''All I have to offer the world is my own confusion''

David Welch welch at SPAMcwcom.net
Sun Jun 17 21:12:21 MDT 2001

On Sun, Jun 17, 2001 at 09:59:13PM +0100, Richard Partridge wrote:
> 2,how would parliament be run in the light of a democratically elected
> socialist party,
I'm not sure exactly what you mean, clearly if socialism was to be an
advance on capitalism it would have to be more democratic and liberal.
Though extra ordinary measures might be required to suppress

> could arthur scargill live at no10 or would it be turned into a tourist
> attraction?
Both ;-)

> 3, i am only 18 and one of the most common arguments given to me is how can
> a cleaner get as much money as a doctor please enlighten me.
There's no reason why pay rate should be absolutely (or even substantively)
equal under socialism, this certainly wasn't the case in the Soviet Union,
though society would be more equitable since property owners as a class
have been eliminated. Communism (which socialism is the period of transition
to), would be organised according to the principle of 'to each according
to his needs, from each according to his abilities' along with the
abolition of money and of the wages system, so it wouldn't make much sense
to compare the relative rates of pay of different occupations at that

> 4,would there be heavy tax on profit or simply no profit?
There would be profit under socialism in the sense of a surplus from
production but it would be allocated to different uses according to a
democratically decided plan.

> 6,why do so few people see the benefits and clear common sense and moral
> sense of socialism, is it simply years of the daily mail and bbc1
> propoganda.
No, not at all in fact. There are two main reasons for the weakness of
socialist ideas and of the class struggle, the first is hopefully
temporary, the defeats the working class has suffered locally
(the Miners Strike for example) and globally (particularly the demise of
the USSR). The second is a more general phenonema of capitalism,
reification. That is, as a consequence of generalised commodity
production, relations between people appear as relations between objects.
So capitalism and the various processes therein appear as something
objective, beyond the ability of the proletariat to influence, let alone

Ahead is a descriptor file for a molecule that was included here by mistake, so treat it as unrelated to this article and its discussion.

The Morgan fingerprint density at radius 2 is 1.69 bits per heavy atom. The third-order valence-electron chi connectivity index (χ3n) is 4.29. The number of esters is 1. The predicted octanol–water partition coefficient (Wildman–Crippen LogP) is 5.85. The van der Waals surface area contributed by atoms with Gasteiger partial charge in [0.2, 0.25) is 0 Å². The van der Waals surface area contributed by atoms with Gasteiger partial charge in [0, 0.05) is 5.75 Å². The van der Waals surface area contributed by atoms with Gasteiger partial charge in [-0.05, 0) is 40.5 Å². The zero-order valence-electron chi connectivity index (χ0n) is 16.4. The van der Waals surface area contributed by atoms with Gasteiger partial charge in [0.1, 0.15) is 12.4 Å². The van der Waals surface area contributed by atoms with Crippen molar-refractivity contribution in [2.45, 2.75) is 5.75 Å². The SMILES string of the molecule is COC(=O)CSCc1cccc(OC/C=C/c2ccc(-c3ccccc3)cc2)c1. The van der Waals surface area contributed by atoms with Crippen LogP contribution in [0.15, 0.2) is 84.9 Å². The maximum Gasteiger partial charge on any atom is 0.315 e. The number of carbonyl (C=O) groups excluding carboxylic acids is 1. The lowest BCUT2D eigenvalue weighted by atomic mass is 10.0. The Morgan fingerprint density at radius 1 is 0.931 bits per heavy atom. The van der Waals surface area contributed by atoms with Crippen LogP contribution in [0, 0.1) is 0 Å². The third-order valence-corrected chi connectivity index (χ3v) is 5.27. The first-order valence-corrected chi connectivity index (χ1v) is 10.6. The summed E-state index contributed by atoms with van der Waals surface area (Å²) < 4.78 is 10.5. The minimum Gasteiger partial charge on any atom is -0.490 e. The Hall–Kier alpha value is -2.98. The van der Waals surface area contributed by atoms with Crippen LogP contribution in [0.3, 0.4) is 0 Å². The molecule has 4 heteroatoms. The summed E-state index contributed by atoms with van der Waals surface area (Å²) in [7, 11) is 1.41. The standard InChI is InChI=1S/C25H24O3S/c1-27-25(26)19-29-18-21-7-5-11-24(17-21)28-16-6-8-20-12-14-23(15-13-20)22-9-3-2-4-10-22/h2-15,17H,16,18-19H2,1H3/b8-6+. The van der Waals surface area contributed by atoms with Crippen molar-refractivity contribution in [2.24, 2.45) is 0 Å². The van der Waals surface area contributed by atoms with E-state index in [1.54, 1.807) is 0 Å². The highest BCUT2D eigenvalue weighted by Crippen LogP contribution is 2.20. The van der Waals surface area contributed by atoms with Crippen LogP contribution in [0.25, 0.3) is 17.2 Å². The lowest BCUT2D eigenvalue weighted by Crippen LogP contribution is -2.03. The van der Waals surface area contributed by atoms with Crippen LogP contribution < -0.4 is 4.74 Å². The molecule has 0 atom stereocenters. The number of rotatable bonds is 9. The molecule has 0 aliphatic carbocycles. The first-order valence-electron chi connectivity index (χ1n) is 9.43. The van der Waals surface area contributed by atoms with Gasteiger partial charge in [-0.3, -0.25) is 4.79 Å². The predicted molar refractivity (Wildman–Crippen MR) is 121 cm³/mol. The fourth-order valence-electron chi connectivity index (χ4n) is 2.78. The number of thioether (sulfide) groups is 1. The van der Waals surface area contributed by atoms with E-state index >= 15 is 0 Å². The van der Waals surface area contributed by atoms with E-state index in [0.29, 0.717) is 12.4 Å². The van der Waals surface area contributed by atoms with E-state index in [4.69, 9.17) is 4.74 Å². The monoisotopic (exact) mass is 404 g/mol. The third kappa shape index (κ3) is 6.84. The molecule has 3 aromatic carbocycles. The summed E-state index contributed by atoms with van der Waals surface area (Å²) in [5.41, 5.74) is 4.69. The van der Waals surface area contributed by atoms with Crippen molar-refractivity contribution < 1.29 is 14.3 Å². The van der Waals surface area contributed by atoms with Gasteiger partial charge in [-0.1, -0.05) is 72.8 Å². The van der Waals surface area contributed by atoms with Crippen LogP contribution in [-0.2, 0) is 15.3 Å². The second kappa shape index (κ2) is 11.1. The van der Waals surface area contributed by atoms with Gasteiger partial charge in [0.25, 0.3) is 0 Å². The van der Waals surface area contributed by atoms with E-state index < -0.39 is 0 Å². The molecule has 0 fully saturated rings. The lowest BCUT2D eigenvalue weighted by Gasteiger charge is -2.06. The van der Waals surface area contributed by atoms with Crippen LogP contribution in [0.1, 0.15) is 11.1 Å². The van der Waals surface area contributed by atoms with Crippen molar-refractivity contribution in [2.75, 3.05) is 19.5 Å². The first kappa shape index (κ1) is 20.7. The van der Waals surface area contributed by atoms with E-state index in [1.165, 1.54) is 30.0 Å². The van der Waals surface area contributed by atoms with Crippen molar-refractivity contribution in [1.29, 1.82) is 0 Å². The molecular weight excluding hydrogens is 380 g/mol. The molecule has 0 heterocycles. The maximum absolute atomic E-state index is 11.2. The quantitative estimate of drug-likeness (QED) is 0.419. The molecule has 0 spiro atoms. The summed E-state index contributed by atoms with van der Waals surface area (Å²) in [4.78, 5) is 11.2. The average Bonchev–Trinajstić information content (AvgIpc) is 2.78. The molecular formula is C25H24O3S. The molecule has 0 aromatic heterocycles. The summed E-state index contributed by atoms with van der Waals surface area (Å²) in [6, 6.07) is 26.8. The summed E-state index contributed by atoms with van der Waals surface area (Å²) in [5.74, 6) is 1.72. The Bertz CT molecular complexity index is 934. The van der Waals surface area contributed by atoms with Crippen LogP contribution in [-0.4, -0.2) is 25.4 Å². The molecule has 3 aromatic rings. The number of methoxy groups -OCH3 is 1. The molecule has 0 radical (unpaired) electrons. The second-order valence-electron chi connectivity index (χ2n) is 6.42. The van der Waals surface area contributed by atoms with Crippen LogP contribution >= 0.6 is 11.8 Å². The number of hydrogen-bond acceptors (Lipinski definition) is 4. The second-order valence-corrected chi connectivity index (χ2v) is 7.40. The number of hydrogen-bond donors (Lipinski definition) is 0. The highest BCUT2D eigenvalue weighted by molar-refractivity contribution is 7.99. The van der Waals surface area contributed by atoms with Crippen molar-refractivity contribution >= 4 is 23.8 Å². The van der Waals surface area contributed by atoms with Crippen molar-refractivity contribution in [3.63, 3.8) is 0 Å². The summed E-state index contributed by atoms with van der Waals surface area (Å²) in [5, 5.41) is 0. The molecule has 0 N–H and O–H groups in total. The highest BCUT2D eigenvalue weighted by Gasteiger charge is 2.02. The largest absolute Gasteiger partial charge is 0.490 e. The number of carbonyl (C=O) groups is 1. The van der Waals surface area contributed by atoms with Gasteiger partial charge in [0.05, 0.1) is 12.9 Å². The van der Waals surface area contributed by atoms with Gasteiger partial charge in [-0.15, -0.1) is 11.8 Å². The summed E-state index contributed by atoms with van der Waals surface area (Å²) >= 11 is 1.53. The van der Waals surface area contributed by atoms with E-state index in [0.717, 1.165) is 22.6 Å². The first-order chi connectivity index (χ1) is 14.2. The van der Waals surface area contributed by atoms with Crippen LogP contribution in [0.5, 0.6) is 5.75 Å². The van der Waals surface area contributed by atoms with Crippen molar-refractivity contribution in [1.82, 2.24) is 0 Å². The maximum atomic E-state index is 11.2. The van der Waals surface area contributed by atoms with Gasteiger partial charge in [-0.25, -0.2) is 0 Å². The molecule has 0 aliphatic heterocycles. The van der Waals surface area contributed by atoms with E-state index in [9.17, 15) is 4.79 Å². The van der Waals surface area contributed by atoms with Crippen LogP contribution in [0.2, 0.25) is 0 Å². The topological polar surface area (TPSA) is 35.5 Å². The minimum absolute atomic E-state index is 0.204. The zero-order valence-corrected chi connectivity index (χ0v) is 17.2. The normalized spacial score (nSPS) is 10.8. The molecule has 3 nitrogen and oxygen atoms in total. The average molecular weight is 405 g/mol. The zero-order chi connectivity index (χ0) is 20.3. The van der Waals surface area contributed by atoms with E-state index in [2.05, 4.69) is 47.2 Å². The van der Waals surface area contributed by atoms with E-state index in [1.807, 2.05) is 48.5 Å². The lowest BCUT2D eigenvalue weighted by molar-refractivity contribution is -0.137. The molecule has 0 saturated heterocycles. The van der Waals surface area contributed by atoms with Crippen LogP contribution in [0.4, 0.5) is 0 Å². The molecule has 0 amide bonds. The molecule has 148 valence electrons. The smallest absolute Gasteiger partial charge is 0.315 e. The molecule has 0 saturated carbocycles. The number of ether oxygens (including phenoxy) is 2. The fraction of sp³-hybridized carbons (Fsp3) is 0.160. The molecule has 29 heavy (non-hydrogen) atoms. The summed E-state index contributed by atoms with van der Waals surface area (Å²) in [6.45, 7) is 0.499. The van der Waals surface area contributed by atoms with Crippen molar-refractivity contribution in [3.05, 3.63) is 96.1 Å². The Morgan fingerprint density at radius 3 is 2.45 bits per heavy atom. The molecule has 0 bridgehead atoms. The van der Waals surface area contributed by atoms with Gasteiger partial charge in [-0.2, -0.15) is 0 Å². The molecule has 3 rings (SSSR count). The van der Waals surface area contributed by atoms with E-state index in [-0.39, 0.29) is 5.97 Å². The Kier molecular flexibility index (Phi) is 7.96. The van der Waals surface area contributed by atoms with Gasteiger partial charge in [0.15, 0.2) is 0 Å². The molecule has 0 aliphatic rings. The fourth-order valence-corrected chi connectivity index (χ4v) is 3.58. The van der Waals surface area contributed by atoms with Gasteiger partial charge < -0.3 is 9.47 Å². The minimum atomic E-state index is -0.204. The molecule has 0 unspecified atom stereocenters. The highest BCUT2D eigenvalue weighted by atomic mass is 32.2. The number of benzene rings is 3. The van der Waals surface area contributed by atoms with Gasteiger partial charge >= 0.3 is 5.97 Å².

> 7,people ask how you can justify the protests in sweden,quebec, london etc,
> i believe i can but please help on this one.
Why should it be necessary to justify them?

> 8, Marx talks about degradation,exploitation,alienation and subordination, i
> understand the meanings of the words but please explain how each happens
> within a capitalist society.
Exploitation refers to the appropriation of surplus value (the difference
between the price of labour power and the value it can produce in the
period it is employed for) by the owners of property. The causes of
alienation under capitalism are rather more complex in Marxism but
essentially it refers to the particular conditions of productions under
capitalism whereby the worker's relation to his activity is that of
selling it to someone else so it appears as a alien and oppressive power
over him. A great deal more could be said here (several books worth in
fact) but I hope that gives the general idea. I don't think the other
two terms have any special meaning for Marx.

> 9, the left is incredibly fragmented with the BCP,SA,SLP etc surely they
> need to forget tiny differences and join forces particularly the SA and SLP
> if there is to be any hope for the future.
I agree with you that a vanguard party is necessary and it will surely be
formed starting with the unity of the revolutionary left. But such a party
need not be formed on the basis of forgetting differences (which will
quite legitimately arise given the difficulty of the tasks facing
revolutionaries) but on agreeing to work together despite them and
simultaneously having as open and full a discussion as possible to
resolve differences.

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